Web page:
How I first started in Cairns by W.N. Bradshaw esq.

In 1944 when I was at a show in Burnley, I saw a young boy with a nice looking puppy. At the time I was Secretary of Accrington Canine Society and asked the boy if he would show the Cairn at our show. The boy then told me the puppy was for sale , price £5. I got a coat comb, brush, and lead and gave him this and £2 ( which was all I had on me that day) and collected the puppy the next day.

The first show I took it to was the Blackburn Sporting Terrier. I entered it in six classes and it was last in each if them. Afterwards I told the judge that he had lost his eye for a good dog as that one was good and was entered for Cruft's. I couldn’t go to Crufts because of work so asked a old lady who used to show Pekinese to take it. She had never handled a Cairn, and asked how to prepare it. I told her to spit on her hands then rub them all over its head furnishings, and present it in the ring. It won 2nd and 3rd at Crufts under Baroness Burton, he was Anthorn Magnet and did a lot of winning.

A doctor had brought a Scottie from me but sometime later it had to be put to sleep. His children were very upset about this and I told them they could have Anthorn Magnet at no cost to them but I wanted to show him and he would have to be returned after the war. This was accepted. Unfortunately when taken for a walk by a servant, who let it off the lead, it ran under a passing car and was killed. The Doctors wife was so upset she brought me another cairn puppy from an advert in the papers. She brought it down to the ambulance station were I was working, I told her it would do and not to worry anymore.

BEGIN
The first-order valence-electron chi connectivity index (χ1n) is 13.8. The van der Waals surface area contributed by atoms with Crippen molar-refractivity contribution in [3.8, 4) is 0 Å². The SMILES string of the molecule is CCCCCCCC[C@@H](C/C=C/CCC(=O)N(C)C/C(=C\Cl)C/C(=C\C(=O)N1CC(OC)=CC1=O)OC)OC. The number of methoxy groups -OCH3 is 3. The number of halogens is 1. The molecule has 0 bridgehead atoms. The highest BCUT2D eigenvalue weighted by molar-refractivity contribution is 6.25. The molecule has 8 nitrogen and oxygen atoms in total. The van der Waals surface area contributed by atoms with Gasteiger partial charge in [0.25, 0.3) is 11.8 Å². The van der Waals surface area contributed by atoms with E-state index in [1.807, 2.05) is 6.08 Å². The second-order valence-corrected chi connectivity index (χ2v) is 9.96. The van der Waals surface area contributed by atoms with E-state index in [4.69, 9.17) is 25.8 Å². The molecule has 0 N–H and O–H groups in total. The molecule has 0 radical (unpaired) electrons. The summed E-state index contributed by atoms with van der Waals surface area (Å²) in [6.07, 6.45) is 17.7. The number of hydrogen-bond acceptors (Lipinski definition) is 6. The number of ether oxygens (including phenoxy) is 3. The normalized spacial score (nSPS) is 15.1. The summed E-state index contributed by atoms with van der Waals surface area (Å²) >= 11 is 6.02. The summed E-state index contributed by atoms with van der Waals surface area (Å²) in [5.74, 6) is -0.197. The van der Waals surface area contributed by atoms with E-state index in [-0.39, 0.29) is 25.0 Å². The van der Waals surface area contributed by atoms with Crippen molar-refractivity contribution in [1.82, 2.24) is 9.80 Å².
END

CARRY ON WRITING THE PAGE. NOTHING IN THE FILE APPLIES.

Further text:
Right from the start I have used my eyes i.e.. recognising a good puppy. This is very important. To my mind, if people would use their eyes instead of their ears, they would quickly find out the difference between a good dog and a bad one. To-day, they seem to be fond of listening to anyone pulling various dogs to pieces. A good dog will withstand criticism, a bad dog criticises itself. If you are really interested in the good of the breed, listen to what people say, but ONLY BELIEVE WHAT YOUR EYES TELL YOU. Find out for yourself.

In total, I think I have made up 42 champions. I have always been lucky. People have used my dogs and brought back puppies for me to see, and I have brought from them when I have seen something good.

I have’nt made a lot of money out of dogs, but, by Jove, I have enjoyed ALL OF THEM.

I brought another bitch and named her Redletter My Choice. I think I was at the first Cairn Terrier Association show after the war at Skipton, where I spoke to Miss Bengough about using one of her dogs for stud. She had two dogs there, Bonfire, and McJoe of Twobees. McJoe had already won 4 or 5 CC’s and Bonfire had always been second to him. Miss Bengough wanted me to use McJoe on the bitch, but I liked Bonfire so much I persuaded her to let me use him. I was very fortunate, when the litter matured, there was a very, very nice dog in it. He eventually became Ch Redletter McJoe.

When McJoe was about 9 months old, a number of people wanted to use him at stud. I was at a show in Liverpool and met Colonel Whitehead. He told me he understood that a number of people had booked McJoe for stud. He suggested that if I let this happen it would spoil his chances of becoming a champion, as the dog would spend his time looking for bitches instead of concentrating on the job in hand. He went on to suggest that a dog should be proven at the age of ten or eleven months and then rested until he was more mature.